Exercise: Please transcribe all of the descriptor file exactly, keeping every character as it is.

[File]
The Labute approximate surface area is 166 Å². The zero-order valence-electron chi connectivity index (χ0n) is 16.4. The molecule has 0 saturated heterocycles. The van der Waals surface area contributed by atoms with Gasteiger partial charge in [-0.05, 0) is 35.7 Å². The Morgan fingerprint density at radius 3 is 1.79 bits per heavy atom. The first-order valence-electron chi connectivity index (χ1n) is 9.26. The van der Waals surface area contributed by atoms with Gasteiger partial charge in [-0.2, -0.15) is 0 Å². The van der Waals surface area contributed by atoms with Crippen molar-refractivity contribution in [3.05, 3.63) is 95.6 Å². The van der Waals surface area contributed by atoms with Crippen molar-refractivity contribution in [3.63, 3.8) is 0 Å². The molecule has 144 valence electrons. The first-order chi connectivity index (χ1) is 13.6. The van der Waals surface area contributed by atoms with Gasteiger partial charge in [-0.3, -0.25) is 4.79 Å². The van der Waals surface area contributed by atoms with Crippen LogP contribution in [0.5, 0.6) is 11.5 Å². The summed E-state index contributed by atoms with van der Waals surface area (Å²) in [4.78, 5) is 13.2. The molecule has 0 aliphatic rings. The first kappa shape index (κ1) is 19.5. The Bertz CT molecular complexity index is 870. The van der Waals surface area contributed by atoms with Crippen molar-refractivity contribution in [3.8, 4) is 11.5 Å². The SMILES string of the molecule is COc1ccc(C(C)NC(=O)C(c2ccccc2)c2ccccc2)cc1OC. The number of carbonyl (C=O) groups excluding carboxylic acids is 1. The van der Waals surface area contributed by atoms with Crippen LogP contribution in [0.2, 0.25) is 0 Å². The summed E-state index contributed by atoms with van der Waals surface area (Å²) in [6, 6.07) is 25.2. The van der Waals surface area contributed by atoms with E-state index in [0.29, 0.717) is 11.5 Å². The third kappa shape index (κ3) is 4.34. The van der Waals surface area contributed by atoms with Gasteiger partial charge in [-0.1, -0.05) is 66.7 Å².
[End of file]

The Labute approximate surface area is 166 Å². The zero-order valence-electron chi connectivity index (χ0n) is 16.4. The molecule has 0 saturated heterocycles. The van der Waals surface area contributed by atoms with Gasteiger partial charge in [-0.05, 0) is 35.7 Å². The Morgan fingerprint density at radius 3 is 1.79 bits per heavy atom. The first-order valence-electron chi connectivity index (χ1n) is 9.26. The van der Waals surface area contributed by atoms with Gasteiger partial charge in [-0.2, -0.15) is 0 Å². The van der Waals surface area contributed by atoms with Crippen molar-refractivity contribution in [3.05, 3.63) is 95.6 Å². The van der Waals surface area contributed by atoms with Crippen molar-refractivity contribution in [3.63, 3.8) is 0 Å². The molecule has 144 valence electrons. The first-order chi connectivity index (χ1) is 13.6. The van der Waals surface area contributed by atoms with Gasteiger partial charge in [-0.3, -0.25) is 4.79 Å². The van der Waals surface area contributed by atoms with Crippen LogP contribution in [0.5, 0.6) is 11.5 Å². The summed E-state index contributed by atoms with van der Waals surface area (Å²) in [4.78, 5) is 13.2. The molecule has 0 aliphatic rings. The first kappa shape index (κ1) is 19.5. The Bertz CT molecular complexity index is 870. The van der Waals surface area contributed by atoms with Crippen molar-refractivity contribution in [3.8, 4) is 11.5 Å². The SMILES string of the molecule is COc1ccc(C(C)NC(=O)C(c2ccccc2)c2ccccc2)cc1OC. The number of carbonyl (C=O) groups excluding carboxylic acids is 1. The van der Waals surface area contributed by atoms with Crippen LogP contribution in [0.2, 0.25) is 0 Å². The summed E-state index contributed by atoms with van der Waals surface area (Å²) in [6, 6.07) is 25.2. The van der Waals surface area contributed by atoms with E-state index in [0.29, 0.717) is 11.5 Å². The third kappa shape index (κ3) is 4.34. The van der Waals surface area contributed by atoms with Gasteiger partial charge in [-0.1, -0.05) is 66.7 Å².